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Normally, if I have a nullable type for an optional parameter, I would put null as the default value. This way I know that if the value is null, the caller doesn't want to specify any value for that one.

public void Foo(string text, string text2= null);

If the parameter is normally a positive integer, I can use a negative number

public void Foo(string text, int index=-1);

How about DateTime? It is not nullable, and (as far as I know) it doesn't have a meaningless number that cannot be a true input either (like -1 for positive integer). Or is there? What would you use in this situation?

I also know that I can use the nullable DateTime type, but this means that the method caller will have to use Nullable as well as opposed to just conveniently pass a DateTime.

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10 Answers

up vote 12 down vote accepted

You can make value types nullable using the ? operator in C#:

DateTime? myDate = null;

From this, you can make the parameter optional:

void Foo(DateTime? myDate = null)
{
}

Further reading on Nullable Types.

This is not the only way to skin the cat however, you can use default(DateTime), however you cannot use DateTime.MinValue, MaxValue, or Now in optional parameters because they are not compile time constants.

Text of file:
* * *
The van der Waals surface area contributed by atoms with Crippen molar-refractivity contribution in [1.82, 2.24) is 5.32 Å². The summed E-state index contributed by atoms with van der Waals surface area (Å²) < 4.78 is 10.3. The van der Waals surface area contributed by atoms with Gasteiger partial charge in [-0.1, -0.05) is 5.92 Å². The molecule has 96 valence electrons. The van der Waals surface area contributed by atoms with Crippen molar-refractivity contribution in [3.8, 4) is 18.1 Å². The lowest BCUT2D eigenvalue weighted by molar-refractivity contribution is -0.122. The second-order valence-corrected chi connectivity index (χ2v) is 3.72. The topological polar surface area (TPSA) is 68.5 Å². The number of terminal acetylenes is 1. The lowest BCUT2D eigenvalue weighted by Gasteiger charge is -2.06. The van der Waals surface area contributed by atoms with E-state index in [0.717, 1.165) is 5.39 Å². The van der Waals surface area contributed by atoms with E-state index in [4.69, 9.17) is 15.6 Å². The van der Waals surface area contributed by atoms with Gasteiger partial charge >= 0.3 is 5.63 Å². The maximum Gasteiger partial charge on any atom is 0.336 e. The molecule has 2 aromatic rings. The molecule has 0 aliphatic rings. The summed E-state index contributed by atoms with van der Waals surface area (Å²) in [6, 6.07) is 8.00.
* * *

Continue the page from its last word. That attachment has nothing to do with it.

Of course, you don't need to use optional parameters, you can use overloaded methods if you wish to make use of Min, Max, or Now.

void Foo()
{
    Foo(DateTime.MinValue);
}

void Foo(DateTime d)
{
}

If you want to go overkill (well, maybe not overkill, plenty of valid reasons to do this), then you could define a new date type that understands when it has a value:

class SmarterDateTime
{
    public bool IsSet { get; set; }

    // Wrapper around DateTime etc excluded.
}

As for what should be the default, you can choose to make any date represent a default if you wish, but for things like optional parameters you'll have limitations.

Personally, I tend to use DateTime.MinValue.

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I know, but this is a bit undesirable, because the caller code will have to call it with a nullable as well –  Louis Rhys Oct 20 '11 at 10:21
    
@LouisRhys: Not explicitly they won't - there's an implicit conversion from DateTime to DateTime?. –  Jon Skeet Oct 20 '11 at 10:22
    
@JonSkeet @adam is there? But still, I remember that sometimes I encounter situations where I expect the code would work with a DateTime but doesn't work with a DateTime? (not sure what the code was, though) –  Louis Rhys Oct 20 '11 at 10:26
    
@LouisRhys: That would be the case with a ref parameter, or if you're fetching a DateTime? value and trying to assign it to a DateTime variable. –  Jon Skeet Oct 20 '11 at 10:29